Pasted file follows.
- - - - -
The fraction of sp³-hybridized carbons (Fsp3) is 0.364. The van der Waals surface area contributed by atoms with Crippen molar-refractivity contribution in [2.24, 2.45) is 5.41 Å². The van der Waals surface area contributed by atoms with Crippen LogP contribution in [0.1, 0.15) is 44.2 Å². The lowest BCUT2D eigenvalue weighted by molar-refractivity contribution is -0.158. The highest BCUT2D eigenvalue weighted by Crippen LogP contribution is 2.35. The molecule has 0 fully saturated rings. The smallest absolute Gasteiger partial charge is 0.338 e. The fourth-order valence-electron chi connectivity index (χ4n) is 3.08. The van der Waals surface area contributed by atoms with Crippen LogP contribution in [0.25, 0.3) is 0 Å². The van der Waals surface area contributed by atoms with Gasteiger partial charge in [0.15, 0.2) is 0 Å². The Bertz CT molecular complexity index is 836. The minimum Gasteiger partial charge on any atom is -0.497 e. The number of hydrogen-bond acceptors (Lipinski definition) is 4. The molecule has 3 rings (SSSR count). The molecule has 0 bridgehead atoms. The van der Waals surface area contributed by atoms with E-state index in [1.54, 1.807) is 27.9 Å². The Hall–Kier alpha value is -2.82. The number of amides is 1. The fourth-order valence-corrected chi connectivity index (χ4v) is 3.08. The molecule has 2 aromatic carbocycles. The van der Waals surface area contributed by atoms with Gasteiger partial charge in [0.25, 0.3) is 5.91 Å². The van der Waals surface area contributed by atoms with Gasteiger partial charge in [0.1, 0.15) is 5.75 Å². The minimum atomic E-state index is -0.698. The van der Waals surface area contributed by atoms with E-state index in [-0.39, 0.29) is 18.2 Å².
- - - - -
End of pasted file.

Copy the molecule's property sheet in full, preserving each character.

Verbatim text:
The fraction of sp³-hybridized carbons (Fsp3) is 0.364. The van der Waals surface area contributed by atoms with Crippen molar-refractivity contribution in [2.24, 2.45) is 5.41 Å². The van der Waals surface area contributed by atoms with Crippen LogP contribution in [0.1, 0.15) is 44.2 Å². The lowest BCUT2D eigenvalue weighted by molar-refractivity contribution is -0.158. The highest BCUT2D eigenvalue weighted by Crippen LogP contribution is 2.35. The molecule has 0 fully saturated rings. The smallest absolute Gasteiger partial charge is 0.338 e. The fourth-order valence-electron chi connectivity index (χ4n) is 3.08. The van der Waals surface area contributed by atoms with Crippen LogP contribution in [0.25, 0.3) is 0 Å². The van der Waals surface area contributed by atoms with Gasteiger partial charge in [0.15, 0.2) is 0 Å². The Bertz CT molecular complexity index is 836. The minimum Gasteiger partial charge on any atom is -0.497 e. The number of hydrogen-bond acceptors (Lipinski definition) is 4. The molecule has 3 rings (SSSR count). The molecule has 0 bridgehead atoms. The van der Waals surface area contributed by atoms with E-state index in [1.54, 1.807) is 27.9 Å². The Hall–Kier alpha value is -2.82. The number of amides is 1. The fourth-order valence-corrected chi connectivity index (χ4v) is 3.08. The molecule has 2 aromatic carbocycles. The van der Waals surface area contributed by atoms with Gasteiger partial charge in [0.25, 0.3) is 5.91 Å². The van der Waals surface area contributed by atoms with Gasteiger partial charge in [0.1, 0.15) is 5.75 Å². The minimum atomic E-state index is -0.698. The van der Waals surface area contributed by atoms with E-state index in [-0.39, 0.29) is 18.2 Å².